I never thought that moving abroad would result in gaining more friends than I had before I left. I thought my journey as an expat would be lonely and that I would struggle to find like-minded people. Instead, I have met many soul mates and genuine connections from various backgrounds and cultures. When I became an expat, I became a part of a dynamic network that would grow even stronger and larger when I had a baby.
As an expatriate mother in Indonesia, my life support system is my fellow expatriate mothers. I connect with these women through WhatsApp messaging, Facebook and social meetings. The most surprising part of this friendship is that they do not necessarily live in Indonesia and I haven’t met most of them face to face, and probably never will. And yet, these women are behind me, and will undoubtedly cheer for me, offering round the clock support, 24/7, no matter where I am in the world. Wow! Continue reading
Many expats are reluctant to give birth in Indonesia due to the unfamiliarity and mistrust of the medical system. Another common concern is simply being stuck in traffic during labour. Expats may also have inadequate medical insurance coverage or prefer to be in the comforts of their home country with family nearby. I had two children under the age of three when I was expecting my third child, so it was logistically easier for us to stay in Jakarta for the birth. Here are some things you may like to consider if you are expecting during your time in Indonesia.
RETURNING TO YOUR HOME COUNTRY FOR THE BIRTH
We had to do a quick dash out of Jakarta to Singapore for a visa renewal. We had the choice of flying in and out again, in one day; or staying overnight. With three young kids under 5, a day trip, regardless of the short distance to Singapore, is still exhausting. Our day begins at 5am where we get an early flight (to avoid traffic) and we don’t reach our destination until the afternoon. From the excitement of flying on an airplane and missing their naps, my kids are so tired (and feral). I can’t imagine immediately boarding a plane to return home again!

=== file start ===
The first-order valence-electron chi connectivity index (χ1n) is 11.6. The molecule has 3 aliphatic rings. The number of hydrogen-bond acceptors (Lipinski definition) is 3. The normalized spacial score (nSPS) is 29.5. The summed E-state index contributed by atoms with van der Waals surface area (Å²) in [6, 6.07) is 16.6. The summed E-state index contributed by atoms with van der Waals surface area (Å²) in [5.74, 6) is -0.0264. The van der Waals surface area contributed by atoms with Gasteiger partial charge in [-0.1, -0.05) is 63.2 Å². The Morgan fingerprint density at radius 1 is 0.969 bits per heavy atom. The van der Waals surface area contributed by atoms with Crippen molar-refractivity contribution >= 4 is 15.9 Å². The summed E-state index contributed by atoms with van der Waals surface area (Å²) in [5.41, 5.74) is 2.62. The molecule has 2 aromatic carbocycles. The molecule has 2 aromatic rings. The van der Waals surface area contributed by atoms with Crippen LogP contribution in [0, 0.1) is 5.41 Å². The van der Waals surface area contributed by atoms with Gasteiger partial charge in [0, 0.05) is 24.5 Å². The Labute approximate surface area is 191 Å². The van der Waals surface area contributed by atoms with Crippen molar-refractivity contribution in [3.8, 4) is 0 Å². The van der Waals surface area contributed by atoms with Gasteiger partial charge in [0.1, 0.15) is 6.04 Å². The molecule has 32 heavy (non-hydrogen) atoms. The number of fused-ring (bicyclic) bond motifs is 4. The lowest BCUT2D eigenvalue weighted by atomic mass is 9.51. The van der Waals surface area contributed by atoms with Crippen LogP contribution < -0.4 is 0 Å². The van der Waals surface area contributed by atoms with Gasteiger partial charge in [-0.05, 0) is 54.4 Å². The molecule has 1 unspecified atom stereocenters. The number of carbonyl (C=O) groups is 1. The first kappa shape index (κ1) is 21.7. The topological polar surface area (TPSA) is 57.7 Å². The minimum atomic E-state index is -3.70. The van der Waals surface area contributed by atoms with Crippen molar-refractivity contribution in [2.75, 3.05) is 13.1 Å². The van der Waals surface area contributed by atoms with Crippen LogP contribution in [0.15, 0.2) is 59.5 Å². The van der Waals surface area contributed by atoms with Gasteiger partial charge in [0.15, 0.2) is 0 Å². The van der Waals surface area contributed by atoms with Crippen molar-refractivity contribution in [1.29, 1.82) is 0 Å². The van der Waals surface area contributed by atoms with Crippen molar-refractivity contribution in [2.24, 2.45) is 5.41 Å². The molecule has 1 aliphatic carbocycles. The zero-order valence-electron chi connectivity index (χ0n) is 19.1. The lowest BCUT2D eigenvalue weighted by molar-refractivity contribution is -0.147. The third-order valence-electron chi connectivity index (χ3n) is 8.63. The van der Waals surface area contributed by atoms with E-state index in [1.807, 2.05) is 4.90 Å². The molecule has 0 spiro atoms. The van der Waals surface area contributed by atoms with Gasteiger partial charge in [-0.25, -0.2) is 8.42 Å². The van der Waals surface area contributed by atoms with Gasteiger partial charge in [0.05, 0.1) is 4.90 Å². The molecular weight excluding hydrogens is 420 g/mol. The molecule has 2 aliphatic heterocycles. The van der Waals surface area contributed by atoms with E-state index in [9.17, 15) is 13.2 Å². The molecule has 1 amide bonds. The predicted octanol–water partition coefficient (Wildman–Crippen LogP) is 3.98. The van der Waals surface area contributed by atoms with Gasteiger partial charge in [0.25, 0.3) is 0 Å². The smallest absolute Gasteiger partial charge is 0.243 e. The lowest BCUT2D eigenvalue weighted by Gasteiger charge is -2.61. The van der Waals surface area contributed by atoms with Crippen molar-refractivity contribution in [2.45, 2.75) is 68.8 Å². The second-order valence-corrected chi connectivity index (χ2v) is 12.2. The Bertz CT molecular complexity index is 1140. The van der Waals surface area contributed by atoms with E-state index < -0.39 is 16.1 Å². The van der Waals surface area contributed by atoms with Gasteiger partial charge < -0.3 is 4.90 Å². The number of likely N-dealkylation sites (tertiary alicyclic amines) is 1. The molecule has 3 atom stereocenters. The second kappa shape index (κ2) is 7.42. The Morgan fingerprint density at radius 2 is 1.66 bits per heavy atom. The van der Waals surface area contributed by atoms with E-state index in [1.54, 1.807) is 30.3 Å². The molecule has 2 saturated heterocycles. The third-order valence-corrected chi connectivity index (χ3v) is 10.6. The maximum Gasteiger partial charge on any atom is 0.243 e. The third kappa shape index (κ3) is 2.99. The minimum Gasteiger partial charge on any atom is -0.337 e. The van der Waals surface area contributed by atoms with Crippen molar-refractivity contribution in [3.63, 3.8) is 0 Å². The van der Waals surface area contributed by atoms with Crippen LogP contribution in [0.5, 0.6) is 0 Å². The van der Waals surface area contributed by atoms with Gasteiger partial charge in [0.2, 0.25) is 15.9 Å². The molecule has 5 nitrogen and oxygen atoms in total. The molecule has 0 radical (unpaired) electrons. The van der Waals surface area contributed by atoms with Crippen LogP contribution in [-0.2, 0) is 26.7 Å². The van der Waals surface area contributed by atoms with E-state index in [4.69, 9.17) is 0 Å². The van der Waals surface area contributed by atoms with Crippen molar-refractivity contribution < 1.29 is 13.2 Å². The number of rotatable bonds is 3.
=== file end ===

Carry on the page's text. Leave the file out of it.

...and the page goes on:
So we decided to stay the night at The Crowne Plaza Airport hotel in Changi Airport, Singapore. Continue reading
Sometimes I think that the only way I can live as an environmentally-conscious member of society is to hide away under a rock and reject the advances of modern civilisation. Of course, this isn’t realistic but the issue seems so large that it’s easy to feel overwhelmed by it all. When I first moved into my condo in Jakarta, I was told that our building doesn’t recycle. Apparently, all of the rubbish from our condo will eventually be sorted and magically make its way into a recycling centre somewhere. As an expat it’s difficult to find answers, so I accepted this explanation and carried on with my life of non-recycling. Eventually it ate me up and so I started to make incremental changes to our household.
Trying to live greener in Jakarta takes time and effort. It involves more planning and foresight. However, with the right resources, it is possible. Here are some tips on how to live as a greener family in Indonesia. Continue reading
I went through a stage where my children were constantly sick and down with some kind of bug. Initially I thought the causes for their ill health were environmental, and as an expat mother, I felt guilty for exposing my children to a foreign country that could potentially be harming their health. So, I did some research, spoke to several doctors and asked my friends from around the world about their experiences with childhood illnesses. I concluded that what we experienced was normal. They all suffered from the same kind of illnesses. Continue reading
Having a family with three young children, I dream of living in a house with an endless backyard. I imagine my children’s feet stomping on the grass and laughter filling the air as their sunlight-kissed bodies explore their tropical surroundings, while my husband is grilling on our outdoor BBQ and I’m sunbathing on a lounge relaxing the afternoon away. Of course, the reality is very different to this, but it’s my fantasy! Continue reading
Ok I’m going to be real now. Is it all worth it? I’m sitting at home alone and thinking. I’m missing all of my friends. I’m listening to songs that remind me of my friends back at home who I continue to love but unfortunately it’s been so long, I know they’ve moved on. I want to pick up the phone and call them or send an email to say how much I still love them, but time has passed and it’s probably just going to be awkward. Continue reading
As an expat parent living in Indonesia I need to be prepared for the unexpected and take sensible steps to protect my family. If an emergency arises, I need to have the right procedures in place because as a foreigner to this country, I don’t have the immediate access to, or the protection of, my home country’s support system. Here are some things you can do to help protect your family: Continue reading
I find that being an expat couple introduces an entire range of complexities into our marriage. The lifestyle encourages certain issues that are quite unique to this situation and the positive aspects can quickly become detrimental…
Expat marriage crisis no.1: The honeymoon stage is over
My enjoyment and excitement for being a happy, unemployed expat housewife quickly died when I realised that managing all household duties for our family was extremely difficult and boring! Although back at home I was completely happy to cook and clean while working, doing it full time was entirely different. I found that becoming the ‘Trailing Spouse” placed an unspoken pressure on me to lift my game in order to compensate for all of my free time. Continue reading